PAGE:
Print-N-FuseIf you have an ink jet printer, we recommend Print-n-fuse. Print-N-Fuse is designed to used in the printer so you can print out the designs you need directly onto the paper side of the fusible. It is a paper-backed adhesive that can be run through a standard inkjet printer. Save time by copying the images needed from the book or pattern directly onto the paper side of the adhesive sheets. FOR INK JET COPIERS AND PRINTERS ONLY. NOT FOR LASER PRINTERS.
An Applique Pressing Sheet is a semi-transparent Teflon sheet that helps you assemble designs that have several layered pieces. Your iron won't melt it - and if you use it over your applique to fuse the pieces to the background, no sticky residue will accumulate on the bottom of your iron.
The Applique Pressing SheetWhen you have your motifs ready with fusible web on the back of them, place the appliqué pressing sheet over the placement guide from the pattern. Peel the paper backing off of each appliqué piece and start arranging them right on the Teflon sheet, following the placement guide on the pattern below your pressing sheet. If you have a lightbox, you can use it for the placement of each piece.
After each piece is placed, tap them gently with the iron to fuse the pieces together. Don't stress over exact placement of your motifs! No one is going to look at the pattern and your quilt at the same time.
Arrange the whole composition over the placement guide. The pieces will stick to each other, but not to the sheet. When you are finished, just lift off the complete image as one piece and iron it onto your background. If you are not using a pattern, remember to reverse the motifs before adhering the fusible web.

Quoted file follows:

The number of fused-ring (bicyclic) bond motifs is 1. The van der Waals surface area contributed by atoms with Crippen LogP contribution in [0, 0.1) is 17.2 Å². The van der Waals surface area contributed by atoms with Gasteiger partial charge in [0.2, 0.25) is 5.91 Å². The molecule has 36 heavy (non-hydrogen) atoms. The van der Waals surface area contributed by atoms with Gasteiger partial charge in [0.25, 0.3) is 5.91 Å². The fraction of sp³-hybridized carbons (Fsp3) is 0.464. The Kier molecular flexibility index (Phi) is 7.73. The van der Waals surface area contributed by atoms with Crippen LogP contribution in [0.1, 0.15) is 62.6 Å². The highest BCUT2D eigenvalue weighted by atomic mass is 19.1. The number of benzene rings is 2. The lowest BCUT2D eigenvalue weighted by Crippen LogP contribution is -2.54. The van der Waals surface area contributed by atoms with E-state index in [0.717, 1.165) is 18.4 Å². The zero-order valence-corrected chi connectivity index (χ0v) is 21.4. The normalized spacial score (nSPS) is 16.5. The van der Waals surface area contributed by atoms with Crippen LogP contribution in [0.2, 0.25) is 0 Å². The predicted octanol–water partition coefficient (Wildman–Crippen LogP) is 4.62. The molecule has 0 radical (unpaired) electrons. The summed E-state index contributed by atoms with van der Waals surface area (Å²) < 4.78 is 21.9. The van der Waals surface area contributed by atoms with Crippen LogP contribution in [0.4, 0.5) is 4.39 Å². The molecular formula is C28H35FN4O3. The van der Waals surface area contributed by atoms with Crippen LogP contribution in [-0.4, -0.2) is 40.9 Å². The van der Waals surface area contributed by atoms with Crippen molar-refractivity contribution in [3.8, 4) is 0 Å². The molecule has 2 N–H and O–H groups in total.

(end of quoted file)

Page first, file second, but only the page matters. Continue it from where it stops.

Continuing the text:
Using Fusible Interfacing
As an alternative, you can draw a motif on piece of lightweight interfacing. Using an 1/8 seam, sew the interfacing right sides together with the piece of fabric you have chosen as a motif. It will be a pillow with no way to get to the center.
Slit the interfacing in the center, then turn the pillow inside out through the slit. Gently push out the seams on the inside using a Purple Thang. This applique motif is now ready to be fused to a quilt top or background. It will have a little more body than the motifs fused using the method above, and look more like a traditional applique motif. Kat Scriber shows us this same technique in a paper pieced fusible version here.Tips
- Prewash and press your fabrics. Do not use fabric softener or spray starch.
- Use sharp scissors to cut your motifs. Remove any stray threads.
- If your motif is very large, you might want to remove the center before ironing the fusible to the back of the motif.
- If you are not using 100% cotton, test on a small scrap of fabric first. Some fabrics melt under high heat. Misty Fuse can be used under low temperatures.
- Don't waste your test samples! Use them to make potholders.
- Never iron directly on the fusible web. It will melt onto your iron.
- Watch the video from McCalls Quilting here.
- There is a longer version here from Superior Threads and Bernina that has more finishing information.